Actor Ranbir Kapoor, who swept most awards this year for his intense act as an angst-ridden musician in Rockstar, seems set to earn more attention with the kind of response he’s generated in the promos of his upcoming film
The actor is not losing sleep over the fact that his Rockstar act didn’t really translate into big monies at the box-office. Ranbir believes that after having had a disastrous debut like his in Saawariya, it’s taught him to take a film’s success or failure with a pinch of salt. “Saawariya was a disaster, but I have absolutely no regrets. I am what I am because of that film. Besides, cinema is a form of art. It is meant to be criticised and complimented. I never take failure to heart or success to head. The fate of a film won’t impact me and that is something I have lived by all my life and hope to continue doing so,” the young actor had earlier said.
Word was out that Barfi will see Ranbir doing another Rockstar, but he dismisses it saying that the film is a happy, simple film about relationships. Says Ranbir, “Contrary to what is being said, Barfi is a very sweet simple film. It is very much on the lines of Mr Bean series and I play a deaf and dumb character. When I heard the script for the first time, I thought I would have a lot to prepare, but it turned out to be a breeze. The homework for Barfi was not a heavy-duty one as I had to convey all my actions through eyes, hands and expressions. I had a lot of fun doing that, and it’s turned out be a heart-warming film. A film that children will take to for sure.”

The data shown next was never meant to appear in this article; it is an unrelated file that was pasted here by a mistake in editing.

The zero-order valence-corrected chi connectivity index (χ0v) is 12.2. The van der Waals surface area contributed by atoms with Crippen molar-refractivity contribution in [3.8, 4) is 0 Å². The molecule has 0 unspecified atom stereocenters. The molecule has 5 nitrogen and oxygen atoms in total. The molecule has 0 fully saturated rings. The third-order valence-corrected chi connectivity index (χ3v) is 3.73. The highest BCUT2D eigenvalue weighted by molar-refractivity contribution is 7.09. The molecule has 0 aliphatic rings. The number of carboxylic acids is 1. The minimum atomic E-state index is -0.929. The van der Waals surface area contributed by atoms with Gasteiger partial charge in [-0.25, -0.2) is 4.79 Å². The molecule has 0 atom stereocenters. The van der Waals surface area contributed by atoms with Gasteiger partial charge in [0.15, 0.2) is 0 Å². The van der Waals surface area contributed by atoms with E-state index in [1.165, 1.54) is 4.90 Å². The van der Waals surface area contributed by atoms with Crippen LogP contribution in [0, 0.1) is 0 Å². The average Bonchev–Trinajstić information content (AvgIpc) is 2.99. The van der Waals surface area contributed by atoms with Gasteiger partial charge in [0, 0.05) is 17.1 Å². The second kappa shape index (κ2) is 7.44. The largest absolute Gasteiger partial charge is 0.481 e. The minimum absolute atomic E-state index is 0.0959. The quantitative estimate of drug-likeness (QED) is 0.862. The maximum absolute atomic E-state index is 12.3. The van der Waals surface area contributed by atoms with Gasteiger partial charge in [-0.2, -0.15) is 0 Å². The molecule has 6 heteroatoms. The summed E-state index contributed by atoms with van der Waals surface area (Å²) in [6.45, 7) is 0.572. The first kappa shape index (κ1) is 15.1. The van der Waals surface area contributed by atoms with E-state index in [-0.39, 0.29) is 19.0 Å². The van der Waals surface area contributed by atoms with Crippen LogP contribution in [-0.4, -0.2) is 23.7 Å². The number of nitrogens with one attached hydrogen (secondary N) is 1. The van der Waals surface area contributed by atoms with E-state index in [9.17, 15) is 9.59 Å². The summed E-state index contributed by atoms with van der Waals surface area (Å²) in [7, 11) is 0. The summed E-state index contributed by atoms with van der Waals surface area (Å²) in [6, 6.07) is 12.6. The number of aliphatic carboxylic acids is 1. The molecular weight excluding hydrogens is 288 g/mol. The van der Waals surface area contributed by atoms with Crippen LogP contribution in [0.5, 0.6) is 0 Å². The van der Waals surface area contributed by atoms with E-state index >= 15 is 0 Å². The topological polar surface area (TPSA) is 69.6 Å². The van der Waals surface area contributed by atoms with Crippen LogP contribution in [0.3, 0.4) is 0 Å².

Ask him, what it was like to grow up as a star-kid? Was he aware that his parents Rishi Kapoor and Neetu Kapoor were popular actors in their own right? If at all, Ranbir clarifies, he had a very non-starry upbringing. “We weren’t allowed on film sets. We would see people take our parents autographs and pictures when we went out for dinner but that’s about it. Our mother shielded us from everything,” he elaborates, adding. “We would go to school, come back, eat Maggi noodles, watch serials like Ramayan, Mahabharat, go out to play in the evening, finish homework, pack our bags for school and go back to sleep.”
After being kept away from the filmsets to being Bollywood’s most promising star, how does it all seem to him? “All the love that I’m getting here is overwhelming! It’s just spurring me to be focussed on my work, and not let anything bog me down — failure or success. I just want to work, every day of my life,” says Ranbir.